LAS VEGAS – Delays in diagnosis of inflammatory bowel disease (IBD) appear to be very common and often extensive, a new survey of U.S. patients suggests. Nearly two-thirds said their diagnosis was delayed past symptom onset for more than a year, and almost half reported a delay of more than 2 years.
On average, patients who experienced diagnosis delays said they’d seen an average of 3.5 physicians. “Most patients reported that they received an uncertain or wrong diagnosis by their primary care physician or gastroenterologist,” said study coauthor, of Icahn School of Medicine at Mount Sinai, New York, in an interview prior to the presentation of the study findings at the Crohn’s & Colitis Congress - a partnership of the Crohn’s & Colitis Foundation and the American Gastroenterological Association.
“Working at a tertiary care IBD center, we noticed that many patients tell us it took them a long time to get diagnosed with Crohn’s disease [CD] or ulcerative colitis [UC],” said Dr. Ungaro. “There are some studies on delay in diagnosis in Europe but none in the U.S. We hypothesized that diagnostic delay is a major issue for IBD patients in the U.S.”
The study authors offered a survey to 2,341 patients with IBD; 1,121 responded to the questions. Of those, 68% reported their diagnosis was delayed, with 64% reporting a delay of over 1 year and 48% reporting a delay over 2 years.
Compared with those with UC, patients with CD were more likely to report more than 1-year delays (70% vs. 48%; P less than .0001) and more than 2-year delays (52% vs. 37%; P = .0008).
Patients who reported delays said they saw an average of 3.5 physicians before getting an IBD diagnosis. The patients most commonly blamed their incorrect diagnosis on primary care providers (58%) and gastroenterologists (28%).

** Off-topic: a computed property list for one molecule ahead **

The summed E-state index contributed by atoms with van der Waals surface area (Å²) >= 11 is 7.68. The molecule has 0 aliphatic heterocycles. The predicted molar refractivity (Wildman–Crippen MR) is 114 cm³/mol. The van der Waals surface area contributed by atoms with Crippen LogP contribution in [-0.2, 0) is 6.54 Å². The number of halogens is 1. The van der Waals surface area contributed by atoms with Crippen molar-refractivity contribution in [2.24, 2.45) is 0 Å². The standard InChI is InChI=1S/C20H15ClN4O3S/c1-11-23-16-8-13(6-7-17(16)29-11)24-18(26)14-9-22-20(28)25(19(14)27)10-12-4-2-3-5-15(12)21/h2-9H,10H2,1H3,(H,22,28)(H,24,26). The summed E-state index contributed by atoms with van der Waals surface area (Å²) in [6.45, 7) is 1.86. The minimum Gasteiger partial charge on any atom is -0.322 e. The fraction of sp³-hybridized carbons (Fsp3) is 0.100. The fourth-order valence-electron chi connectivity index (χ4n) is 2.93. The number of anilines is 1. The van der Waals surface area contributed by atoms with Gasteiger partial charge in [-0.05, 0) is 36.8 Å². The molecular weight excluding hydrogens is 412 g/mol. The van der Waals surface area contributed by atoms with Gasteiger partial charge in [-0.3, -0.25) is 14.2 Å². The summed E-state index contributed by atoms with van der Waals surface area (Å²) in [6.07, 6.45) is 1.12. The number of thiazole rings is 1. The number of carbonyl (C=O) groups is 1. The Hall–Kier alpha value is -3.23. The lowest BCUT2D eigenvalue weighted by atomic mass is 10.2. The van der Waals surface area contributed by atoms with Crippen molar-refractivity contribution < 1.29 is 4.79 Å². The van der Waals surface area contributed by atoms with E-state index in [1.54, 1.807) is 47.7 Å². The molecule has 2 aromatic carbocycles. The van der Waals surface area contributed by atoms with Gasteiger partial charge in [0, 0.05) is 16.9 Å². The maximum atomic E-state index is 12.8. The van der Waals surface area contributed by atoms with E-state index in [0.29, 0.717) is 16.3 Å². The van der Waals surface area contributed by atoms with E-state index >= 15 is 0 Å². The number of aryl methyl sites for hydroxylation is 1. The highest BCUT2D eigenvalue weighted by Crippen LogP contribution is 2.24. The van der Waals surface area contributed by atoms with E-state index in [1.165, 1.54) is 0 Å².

“Most likely, CD may be misdiagnosed because the common presenting symptoms – abdominal pain, diarrhea – are also seen in other common gastrointestinal conditions such as irritable bowel syndrome,” Dr. Ungaro said. “In contrast, most patients with UC present with rectal bleeding which is a ‘red flag’ symptom that is more likely to get worked up.”
In some cases, patients blamed themselves, reporting “that they personally did not feel their symptoms warranted work-up or were too embarrassed by their symptoms to tell anyone,” Dr. Ungaro said. “The other theme that was noted was access – delay or difficulty seeing a gastroenterologist.”
Going forward, “diagnostic delay may be improved through patient education regarding awareness of alarm symptoms for IBD,” said gastroenterologist and study lead author, of the University of Toronto at Mount Sinai Hospital, in an interview. According to him, these symptoms include diarrhea, abdominal pain, weight loss, family history of CD, perianal abscess, and fistula and fever.
At the primary care level, Dr. Gallinger said that noninvasive tests such as fecal calprotectin can help identify patients with inflammatory conditions and that “more rapid access to gastroenterologists for earlier diagnosis of IBD can improve patient outcomes.”
The Crohn’s and Colitis Foundation funded the study. Dr. Gallinger reported relationships with Takeda and AbbVie.
SOURCE: Gallinger Z et al. Crohn’s & Colitis Congress,